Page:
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'Derelict system': Parents demand better help for at-risk children


A group of concerned parents has launched a campaign and petition demanding better mental health services for South Australian children, saying suicidal youth are being turned away from the Women’s and Children’s Hospital.

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The Parents for Change campaign was recently started by an Adelaide mother, who in April detailed to InDaily her struggle to get help for her suicidal teenage son.

InDaily has chosen not to name her to protect the identity of her son.

An online petition calling for more resources has so far attracted more than 4000 signatures.

“I believe that the hospital is risking children’s lives,” the mother told InDaily.

“It’s a derelict system.

“When a child is reaching out and saying ‘I’m considering taking my life’, we need that taken seriously.”

The mother said she started the group because since telling her story to InDaily she had spoken to more than a hundred other parents who had had similar problems in getting help for their at-risk children.

“This is not a few parents – I have spoken to parents all over Adelaide,” she said.

“We want to see that model of care for suicidal children changed.”

She believes the main problems are a shortage of child and adolescent psychiatrists in South Australia and a lack of inpatient mental health beds for children.

The Parents for Change organisers have sent their demands to Women’s and Children’s Hospital chief executive Lindsey Gough and will meet later this month with hospital officials including interim chief operating officer Jane Jennings; community, primary and population health general manager Fiona Margrie and Child and Adolescent Mental Health Services clinical director Dr Mohammed Usman.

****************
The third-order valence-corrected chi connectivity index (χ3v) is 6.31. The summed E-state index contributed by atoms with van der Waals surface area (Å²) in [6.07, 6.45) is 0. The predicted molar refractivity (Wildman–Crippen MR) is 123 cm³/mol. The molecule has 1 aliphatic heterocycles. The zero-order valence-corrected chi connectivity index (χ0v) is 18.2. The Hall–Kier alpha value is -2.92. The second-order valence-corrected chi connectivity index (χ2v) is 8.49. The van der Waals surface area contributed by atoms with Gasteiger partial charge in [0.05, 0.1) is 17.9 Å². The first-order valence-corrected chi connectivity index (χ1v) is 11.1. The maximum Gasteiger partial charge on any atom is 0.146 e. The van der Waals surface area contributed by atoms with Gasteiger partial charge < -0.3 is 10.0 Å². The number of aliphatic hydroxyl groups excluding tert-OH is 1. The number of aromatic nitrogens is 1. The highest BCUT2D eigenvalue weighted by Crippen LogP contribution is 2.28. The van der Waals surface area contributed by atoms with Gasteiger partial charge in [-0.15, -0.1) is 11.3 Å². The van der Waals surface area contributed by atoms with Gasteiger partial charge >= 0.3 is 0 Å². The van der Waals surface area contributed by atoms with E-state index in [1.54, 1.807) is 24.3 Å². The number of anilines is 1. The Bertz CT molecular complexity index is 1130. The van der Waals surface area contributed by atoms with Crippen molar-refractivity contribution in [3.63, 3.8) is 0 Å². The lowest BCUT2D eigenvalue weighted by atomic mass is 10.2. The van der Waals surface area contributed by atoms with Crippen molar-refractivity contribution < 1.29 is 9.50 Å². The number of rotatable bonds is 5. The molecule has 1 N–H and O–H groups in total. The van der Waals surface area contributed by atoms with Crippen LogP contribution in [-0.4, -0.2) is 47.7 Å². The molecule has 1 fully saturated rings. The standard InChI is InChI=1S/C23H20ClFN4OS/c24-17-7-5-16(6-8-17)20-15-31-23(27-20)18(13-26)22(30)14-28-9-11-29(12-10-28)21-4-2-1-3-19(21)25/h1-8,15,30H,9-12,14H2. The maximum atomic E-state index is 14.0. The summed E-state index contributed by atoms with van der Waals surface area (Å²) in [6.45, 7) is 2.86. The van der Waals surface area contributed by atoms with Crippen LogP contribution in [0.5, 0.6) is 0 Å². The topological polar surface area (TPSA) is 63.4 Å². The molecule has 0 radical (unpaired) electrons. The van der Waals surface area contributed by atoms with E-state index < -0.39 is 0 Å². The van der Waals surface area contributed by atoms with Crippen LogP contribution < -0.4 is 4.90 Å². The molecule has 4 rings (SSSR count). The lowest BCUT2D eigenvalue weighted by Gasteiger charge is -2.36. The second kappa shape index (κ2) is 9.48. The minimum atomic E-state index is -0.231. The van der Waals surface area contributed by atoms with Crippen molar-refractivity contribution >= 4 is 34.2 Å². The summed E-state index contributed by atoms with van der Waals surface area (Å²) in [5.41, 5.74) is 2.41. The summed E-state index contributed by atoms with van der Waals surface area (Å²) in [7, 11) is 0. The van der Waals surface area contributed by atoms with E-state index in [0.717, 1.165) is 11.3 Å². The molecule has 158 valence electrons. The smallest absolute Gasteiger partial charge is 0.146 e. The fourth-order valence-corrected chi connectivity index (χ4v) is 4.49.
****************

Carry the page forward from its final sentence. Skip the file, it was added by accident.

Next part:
“It’s an absolute disgrace it’s been left up to parents to organise a campaign for the services that are needed,” the mother said.

The group’s petition states: “South Australia’s mental health system is failing its young people.”

“The Mallee Ward at the Women’s and Children’s Hospital (WCH) is the only Child and Adolescent Mental Health Inpatient Service in South Australia, but with only 12 beds available it’s no surprise suicidal children are being turned away,” it says.

“Currently there is a state shortage of child and adolescent psychiatrists. Waiting times for Child and Adolescent Mental Health Services (CAMHS) are at a record high.

“Desperate parents and vulnerable children are being left with no other option but to seek urgent medical treatment in the Emergency Department at the WCH.

“Suicidal children are frequently refused admissions and sent home with nothing.

“Child and adolescent mental health disorders are expected to increase over the coming years.

“South Australian children experiencing a mental health crisis must have to access the Mallee Ward and ongoing psychiatry appointments through CAMHS.”

The petition is calling for:

  1. An increase in the number of paediatric inpatient mental health beds in the new WCH
  2. Mental health presentations in the emergency department to be individually assessed by a psychiatrist